Posted by: ritagone | January 25, 2017

Okay, So I’m Not a Genius!!

Things comescreen-shot-2011-01-24-at-2-36-58-pm 1469593-maxwell-perkins-quote-the-book-belongs-to-the-authorto you sometimes – epiphanies lookhomewardangel– from the strangest places and in the weirdest ways.

photo_16696_1         I had always wondered, for example, in the way that people who read a lot probably do, why I haven’t had it in me to write a great novel, a classic, something that would melt hearts and last for decades and centuries, a “War and Peace,” a “Great Expectations,” a wonderful work of fiction to live forever. (Okay, I admit that this is part fantasy, but this is truly what readers of great fiction think about. Don’t deny it.)

Yes, people like me who studied literature in college and who read a lot of fiction have this fantasy, you can be sure, even if it’s not often voiced. Deep down we fancy ourselves potentially part of the great line of authors from all over the world whose names are household words, whose paragraphs and titles are the stuff of classrooms and doctoral theses.

And then recently I watched an HBO movie called “Genius,” about Maxwell Perkins, who was an editor at Charles Scribners Publishing Company in New York City in the ‘20’s and ‘30’s and ‘40’s, and who shepherded the writing of F. Scott Fitzgerald, Ernest Hemingway, and Thomas Wolfe, among many others. The movie focused mainly on his tumultuous relationship with Wolfe, who brought the manuscript of “Look Homeward, Angel” to Perkins in raw, unedited form, far too long (over 5,000 pages before editing) and rambling, and who then spent years paring and cutting and transforming it into what has truly become a great American classic. All this time Wolfe became a part of the Perkins female household: five daughters and a wife, who listened to Wolfe wax eloquent about life and himself as if he were a god.

This is not discovering a cure for cancer. It’s not on a level with anything of global significance. I share it with you because it had an impact on my life, and that’s what this blog is all about, I guess. But isn’t it interesting that you can live over seven decades, as I have now done, and finally discover something so seemingly relevant to yourself that should have been apparent years ago yet wasn’t? I always fancied myself capable – given the right set of circumstances (although I never quite put my finger on what those actual circumstances where, mind you!) – of making a significant contribution to Western literature. But life got in the way: school, travel, marriage, children, my husband’s career, you know, life in all its glory.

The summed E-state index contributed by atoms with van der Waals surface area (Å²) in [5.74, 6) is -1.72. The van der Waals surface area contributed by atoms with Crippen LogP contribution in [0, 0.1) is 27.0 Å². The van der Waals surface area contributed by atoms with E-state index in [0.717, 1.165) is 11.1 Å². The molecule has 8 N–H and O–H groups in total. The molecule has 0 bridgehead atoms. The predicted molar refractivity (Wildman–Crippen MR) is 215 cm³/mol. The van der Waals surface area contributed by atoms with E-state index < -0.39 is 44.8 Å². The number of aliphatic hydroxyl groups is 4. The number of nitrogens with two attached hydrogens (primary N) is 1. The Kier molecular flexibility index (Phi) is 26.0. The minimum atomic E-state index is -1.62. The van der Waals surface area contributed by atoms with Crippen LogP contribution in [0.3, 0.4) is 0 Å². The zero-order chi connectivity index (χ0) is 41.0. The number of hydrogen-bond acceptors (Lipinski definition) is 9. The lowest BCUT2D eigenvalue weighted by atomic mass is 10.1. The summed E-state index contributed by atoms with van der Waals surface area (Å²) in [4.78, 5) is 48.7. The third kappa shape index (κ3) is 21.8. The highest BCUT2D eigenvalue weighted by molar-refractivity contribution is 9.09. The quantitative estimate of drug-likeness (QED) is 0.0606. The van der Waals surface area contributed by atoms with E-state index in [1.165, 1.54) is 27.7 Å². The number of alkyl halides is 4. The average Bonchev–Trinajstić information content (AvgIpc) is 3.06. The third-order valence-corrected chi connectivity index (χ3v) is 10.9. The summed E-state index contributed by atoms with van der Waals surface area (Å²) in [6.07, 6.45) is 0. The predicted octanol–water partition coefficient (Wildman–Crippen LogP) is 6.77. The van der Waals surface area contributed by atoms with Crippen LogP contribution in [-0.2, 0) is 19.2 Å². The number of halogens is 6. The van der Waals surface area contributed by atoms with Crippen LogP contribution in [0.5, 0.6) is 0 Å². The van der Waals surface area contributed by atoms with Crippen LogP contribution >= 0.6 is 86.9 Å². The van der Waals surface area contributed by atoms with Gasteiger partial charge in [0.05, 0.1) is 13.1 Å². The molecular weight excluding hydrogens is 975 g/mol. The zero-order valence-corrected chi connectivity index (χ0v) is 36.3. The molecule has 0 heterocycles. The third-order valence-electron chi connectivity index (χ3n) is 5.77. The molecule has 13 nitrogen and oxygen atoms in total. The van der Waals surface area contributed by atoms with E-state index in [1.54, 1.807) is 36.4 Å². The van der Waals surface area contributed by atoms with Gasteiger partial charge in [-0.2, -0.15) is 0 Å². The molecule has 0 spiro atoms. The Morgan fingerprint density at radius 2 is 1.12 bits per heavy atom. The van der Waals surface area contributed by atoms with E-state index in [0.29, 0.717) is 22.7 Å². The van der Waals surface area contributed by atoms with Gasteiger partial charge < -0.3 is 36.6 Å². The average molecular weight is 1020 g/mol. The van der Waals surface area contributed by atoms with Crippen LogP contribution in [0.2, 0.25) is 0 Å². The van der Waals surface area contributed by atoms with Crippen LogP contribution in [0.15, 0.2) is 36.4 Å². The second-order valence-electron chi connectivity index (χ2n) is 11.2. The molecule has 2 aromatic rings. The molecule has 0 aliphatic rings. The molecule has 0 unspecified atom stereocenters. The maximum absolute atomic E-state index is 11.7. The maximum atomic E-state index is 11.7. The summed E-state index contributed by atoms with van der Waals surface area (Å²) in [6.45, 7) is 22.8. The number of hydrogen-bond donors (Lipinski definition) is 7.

Now I realize, after watching “Genius” and reading A. Scott Berg’s book, Maxwell Perkins: Editor of Genius upon which the movie is based, that perhaps the missing ingredient is that I’m not a lunatic. Or an alcoholic. Or a raving egomaniac. Fitzgerald certainly was. So too was Hemingway. And Wolfe outshone them both when it came to outstripping the normal bounds of behavior and alcohol consumption.

Now, I’m not saying that a mere mortal can’t or hasn’t written a great novel, a classic, but I must admit that I’m hard-pressed to think of one. Help me out here. Every great novel, every work of fiction that burns into the heart and soul of readers of every age in every culture, is written by someone who knows of madness and mayhem. If you can think of an exception, let me know; I’m really curious to hear who fits this category: a great writer of a great book, who led a normal life. A clearly normal person. Start your list. I’m waiting to hear from you.

I’m posing this as a theoretical question that I’d like you, dear readers, to ponder with me and help answer: are the great fictional writings of all time written by (mostly) men who are damaged souls, or can you be a fairly normal person of normal appetites and still create something enduring in literature?

What do you think?

 

 

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Responses

  1. How about C.S. Lewis?


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